Authors often have to contend with deadlines, book promotions and social media campaigns in order to draw attention to their latest novel. Whether you are traditionally or self-published the process is more or less the same. Websites are critical to an author, not only does it promote your back catalog of content, but it serves as a nexus point for your online identity. Some authors though have to be wary, the more popular you become, the more you have to start considering web security.
Celebrity chef Jamie Oliver recently had his website hacked. Malicious code was installed on it and sought to exploit vulnerabilities in users’ systems and install malware. The script would direct unsuspecting users to a WordPress site that hosted yet more malicious code. That would then run an exploit kit that would seek to find vulnerabilities in any user’s system and install software called Dorkbot.
This particular code would replace a users default search engine on whatever browser they had installed on their computers. Whenever a search was engaged the hackers would earn affiliate fees, making it a very lucrative business.
A spokesman for Jamie Oliver confirmed that existing code on the site was modified by a hacker, but said the website team was still trying to work out when that had happened. In the meantime the problem has been remedied and the site is now safe to use.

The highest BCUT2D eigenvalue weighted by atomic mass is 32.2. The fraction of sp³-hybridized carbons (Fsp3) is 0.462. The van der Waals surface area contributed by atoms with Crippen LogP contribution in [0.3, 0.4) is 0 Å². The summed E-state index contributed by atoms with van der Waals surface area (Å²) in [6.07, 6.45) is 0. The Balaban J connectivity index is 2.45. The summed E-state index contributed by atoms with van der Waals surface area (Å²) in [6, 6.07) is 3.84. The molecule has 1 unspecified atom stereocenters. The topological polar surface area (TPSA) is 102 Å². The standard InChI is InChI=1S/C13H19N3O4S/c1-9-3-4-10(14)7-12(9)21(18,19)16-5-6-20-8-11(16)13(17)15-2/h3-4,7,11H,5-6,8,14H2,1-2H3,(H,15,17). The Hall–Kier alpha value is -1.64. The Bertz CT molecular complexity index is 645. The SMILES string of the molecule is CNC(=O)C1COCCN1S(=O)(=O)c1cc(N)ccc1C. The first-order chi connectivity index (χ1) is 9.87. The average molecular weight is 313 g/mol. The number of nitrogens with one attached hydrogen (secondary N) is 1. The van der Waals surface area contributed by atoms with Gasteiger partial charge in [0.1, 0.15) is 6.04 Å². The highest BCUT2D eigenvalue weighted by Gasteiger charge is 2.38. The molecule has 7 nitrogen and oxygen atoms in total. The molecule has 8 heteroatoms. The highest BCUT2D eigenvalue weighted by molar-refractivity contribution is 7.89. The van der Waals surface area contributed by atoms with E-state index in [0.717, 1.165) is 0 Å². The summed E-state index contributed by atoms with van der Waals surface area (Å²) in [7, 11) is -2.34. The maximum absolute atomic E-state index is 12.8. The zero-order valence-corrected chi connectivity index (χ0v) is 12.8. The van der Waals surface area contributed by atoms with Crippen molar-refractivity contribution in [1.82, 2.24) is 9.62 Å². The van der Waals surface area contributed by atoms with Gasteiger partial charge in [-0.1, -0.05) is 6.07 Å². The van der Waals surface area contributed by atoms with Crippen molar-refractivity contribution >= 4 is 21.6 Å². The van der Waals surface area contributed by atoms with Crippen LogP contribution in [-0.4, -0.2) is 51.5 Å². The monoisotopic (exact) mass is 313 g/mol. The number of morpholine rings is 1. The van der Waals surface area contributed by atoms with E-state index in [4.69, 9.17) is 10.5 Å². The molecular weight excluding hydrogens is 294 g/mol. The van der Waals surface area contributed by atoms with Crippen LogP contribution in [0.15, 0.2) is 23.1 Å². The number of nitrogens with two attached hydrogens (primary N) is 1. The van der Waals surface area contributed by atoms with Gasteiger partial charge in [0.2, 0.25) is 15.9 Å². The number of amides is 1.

The only reason the website security team managed to solve the problem in a few days is because at least ten users wrote and let them know about it. How many authors might have malicious code installed on their website or blog and not even know about it? New authors who have only self-published a few titles could quickly find themselves in a heap of trouble with their fledgling base of readers, if it came out their websites hacked the readers computers. Say Joe Author had a website that was compromised and a reader might assume the Author is a scam or a shill for a hacker group. It could be considered the kiss of death to the authors credibility.
Self-published authors often have to be a jack of all trades. Not only do they have to write the book, but have to play the part of promoter, social media ambassador, organizer of virtual blog tours and website designer. Do authors really have to add security specialist to their resume as well? It looks like there is a coordinated effort underway right now to target famous authors, but indie authors could be next and they are woefully unprepared to deal with this issue.